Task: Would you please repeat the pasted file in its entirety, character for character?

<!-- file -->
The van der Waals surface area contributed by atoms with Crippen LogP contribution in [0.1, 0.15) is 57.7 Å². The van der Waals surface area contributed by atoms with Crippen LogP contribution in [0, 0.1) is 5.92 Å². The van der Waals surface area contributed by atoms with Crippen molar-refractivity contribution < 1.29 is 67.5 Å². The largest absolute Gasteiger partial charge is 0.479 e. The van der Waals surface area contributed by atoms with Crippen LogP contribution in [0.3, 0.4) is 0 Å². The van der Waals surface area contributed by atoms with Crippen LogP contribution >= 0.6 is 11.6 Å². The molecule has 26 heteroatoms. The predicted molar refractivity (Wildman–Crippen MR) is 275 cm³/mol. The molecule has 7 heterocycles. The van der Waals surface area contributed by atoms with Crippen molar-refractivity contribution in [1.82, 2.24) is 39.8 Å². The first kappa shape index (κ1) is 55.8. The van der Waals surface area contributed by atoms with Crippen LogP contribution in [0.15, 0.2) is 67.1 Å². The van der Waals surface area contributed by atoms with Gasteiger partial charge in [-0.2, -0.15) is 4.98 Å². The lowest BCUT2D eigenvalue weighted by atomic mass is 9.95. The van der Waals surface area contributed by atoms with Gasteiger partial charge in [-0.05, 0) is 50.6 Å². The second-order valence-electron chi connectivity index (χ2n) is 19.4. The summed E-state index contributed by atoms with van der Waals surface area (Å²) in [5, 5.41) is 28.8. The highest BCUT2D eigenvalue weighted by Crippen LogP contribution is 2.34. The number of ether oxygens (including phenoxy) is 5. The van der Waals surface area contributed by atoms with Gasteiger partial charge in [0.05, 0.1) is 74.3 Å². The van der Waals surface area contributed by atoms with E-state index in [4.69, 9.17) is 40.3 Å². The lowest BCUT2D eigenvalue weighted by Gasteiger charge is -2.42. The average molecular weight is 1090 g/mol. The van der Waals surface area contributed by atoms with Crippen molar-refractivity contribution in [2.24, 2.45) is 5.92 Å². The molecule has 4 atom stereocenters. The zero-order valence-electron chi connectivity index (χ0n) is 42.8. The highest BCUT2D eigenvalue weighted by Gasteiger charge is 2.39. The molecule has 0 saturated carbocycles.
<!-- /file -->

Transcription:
The van der Waals surface area contributed by atoms with Crippen LogP contribution in [0.1, 0.15) is 57.7 Å². The van der Waals surface area contributed by atoms with Crippen LogP contribution in [0, 0.1) is 5.92 Å². The van der Waals surface area contributed by atoms with Crippen molar-refractivity contribution < 1.29 is 67.5 Å². The largest absolute Gasteiger partial charge is 0.479 e. The van der Waals surface area contributed by atoms with Crippen LogP contribution in [0.3, 0.4) is 0 Å². The van der Waals surface area contributed by atoms with Crippen LogP contribution >= 0.6 is 11.6 Å². The molecule has 26 heteroatoms. The predicted molar refractivity (Wildman–Crippen MR) is 275 cm³/mol. The molecule has 7 heterocycles. The van der Waals surface area contributed by atoms with Crippen molar-refractivity contribution in [1.82, 2.24) is 39.8 Å². The first kappa shape index (κ1) is 55.8. The van der Waals surface area contributed by atoms with Crippen LogP contribution in [0.15, 0.2) is 67.1 Å². The van der Waals surface area contributed by atoms with Gasteiger partial charge in [-0.2, -0.15) is 4.98 Å². The lowest BCUT2D eigenvalue weighted by atomic mass is 9.95. The van der Waals surface area contributed by atoms with Gasteiger partial charge in [-0.05, 0) is 50.6 Å². The second-order valence-electron chi connectivity index (χ2n) is 19.4. The summed E-state index contributed by atoms with van der Waals surface area (Å²) in [5, 5.41) is 28.8. The highest BCUT2D eigenvalue weighted by Crippen LogP contribution is 2.34. The number of ether oxygens (including phenoxy) is 5. The van der Waals surface area contributed by atoms with Gasteiger partial charge in [0.05, 0.1) is 74.3 Å². The van der Waals surface area contributed by atoms with E-state index in [4.69, 9.17) is 40.3 Å². The lowest BCUT2D eigenvalue weighted by Gasteiger charge is -2.42. The average molecular weight is 1090 g/mol. The van der Waals surface area contributed by atoms with Crippen molar-refractivity contribution in [2.24, 2.45) is 5.92 Å². The molecule has 4 atom stereocenters. The zero-order valence-electron chi connectivity index (χ0n) is 42.8. The highest BCUT2D eigenvalue weighted by Gasteiger charge is 2.39. The molecule has 0 saturated carbocycles.